Often the current plant community does not entirely match any particular community phase as described in this ecological site description. Because of this, a resource inventory is necessary to document plant composition and production. Proper interpretation of inventory data will permit the establishment of a safe initial stocking rate.
No two years have exactly the same weather conditions. For this reason, year-to-year and season-to season fluctuations in forage production are to be expected on grazing lands. Livestock producers must make timely adjustments in the numbers of animals or in the length of grazing periods to avoid overuse of forage plants when production is unfavorable, and to make advantageous adjustments when forage supplies are above average.
Initial stocking rates should be improved through the use of vegetation monitoring and actual use records that include number and type of livestock, the timing and duration of grazing, and utilization levels. Actual use records over time will assist in making stocking rate adjustments based on the variability factors.
Average annual production must be measured or estimated to properly assess usable forage production and stocking rates.
Water is the principal factor limiting forage production on this site. Infiltration is moderate to slow and runoff potential for this site varies from moderate to high depending on soil hydrologic group and ground cover. In many cases, areas with greater than 75 percent ground cover have the greatest potential for high infiltration and lower runoff. An example of an exception would be where shortgrasses form a strong sod and dominate the site. Areas where ground cover is less than 50 percent have the greatest potential to have reduced infiltration and higher runoff. (Refer to NRCS Section 4, National Engineering Handbook (NEH-4) for runoff quantities and hydrologic curves).
This site provides hunting, hiking, photography, bird watching and other opportunities. The wide varieties of plants that bloom from spring until fall have an esthetic value that appeals to visitors.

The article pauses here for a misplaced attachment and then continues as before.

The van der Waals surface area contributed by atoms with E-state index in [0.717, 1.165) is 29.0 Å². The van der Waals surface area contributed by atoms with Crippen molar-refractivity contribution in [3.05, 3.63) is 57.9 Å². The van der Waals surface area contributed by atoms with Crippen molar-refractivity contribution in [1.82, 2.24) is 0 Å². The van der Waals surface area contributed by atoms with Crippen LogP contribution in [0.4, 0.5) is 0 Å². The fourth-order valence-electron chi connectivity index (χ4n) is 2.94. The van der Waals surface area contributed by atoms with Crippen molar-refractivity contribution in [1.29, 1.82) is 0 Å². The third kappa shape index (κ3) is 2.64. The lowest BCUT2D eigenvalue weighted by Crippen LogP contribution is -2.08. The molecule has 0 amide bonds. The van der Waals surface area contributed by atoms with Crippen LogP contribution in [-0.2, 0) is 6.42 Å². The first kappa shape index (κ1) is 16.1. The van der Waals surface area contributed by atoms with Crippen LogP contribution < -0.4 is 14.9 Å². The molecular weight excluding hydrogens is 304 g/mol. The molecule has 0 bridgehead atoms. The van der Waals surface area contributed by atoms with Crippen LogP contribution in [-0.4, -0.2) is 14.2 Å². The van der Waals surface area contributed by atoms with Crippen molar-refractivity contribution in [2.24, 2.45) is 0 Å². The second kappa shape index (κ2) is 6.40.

No appreciable wood products are present on the site.
Site Development and Testing Plan.
Future work (for approved ESD) includes field visits to verify ecological site concepts with field staff. Field staff include but not limited to project office leader, area soil scientist, state soil scientist, ecological site specialist, state rangeland conservationist, area rangeland management specialist, and local field personnel. This site includes collaboration between Kansas, Colorado and Nebraska. Field visits are to be determined by spatial extent of the site as well as personal knowledge of the site. Activity during field visits will include but not limited to: identifying the soil, landform, plant community, and verifying existing site concepts.
Inventory data references
Information presented here has been derived from NRCS clipping data, numerous ocular estimates, and other inventory data. Field observations from experienced range personnel was used extensively to develop this ecological site description.
Those involved in developing the Saline Lowland ecological site North include Harvey Sprock from Colorado; Carol Eakins, Chuck Markley, Jeff Nichols, and Mary Schrader from Nebraska; Joan Gienger and Ted Houser from Kansas.
Those involved in developing Saline Lowland South include: Tim Watson, Amanda Shaw, Susan Francis, Jon Deege, Harvey Sprock, Robert Schiffner, and Josh Saunders.
Range Condition Guides and Technical Range Site Descriptions for Kansas, Saline Lowland, USDA, Soil Conservation Service, August, 1967.
Range Site Description for Kansas, Saline Lowland, USDA-Soil Conservation Service, September, 1983.
Range Site Description for Colorado, Salt Flat, USDA-Soil Conservation Service, December 1975.
Guide for determining range condition and suggestive initial stocking rates for Nebraska, Saline Lowland, Vegetative Zone 1 and II, USDA-Soil Conservation Service, April 1983.
Range Site Description for Nebraska, Saline Lowland, USDA-Soil Conservation Service, August, 1981 Schacht, Walter H., Larsen, Dana. Section III.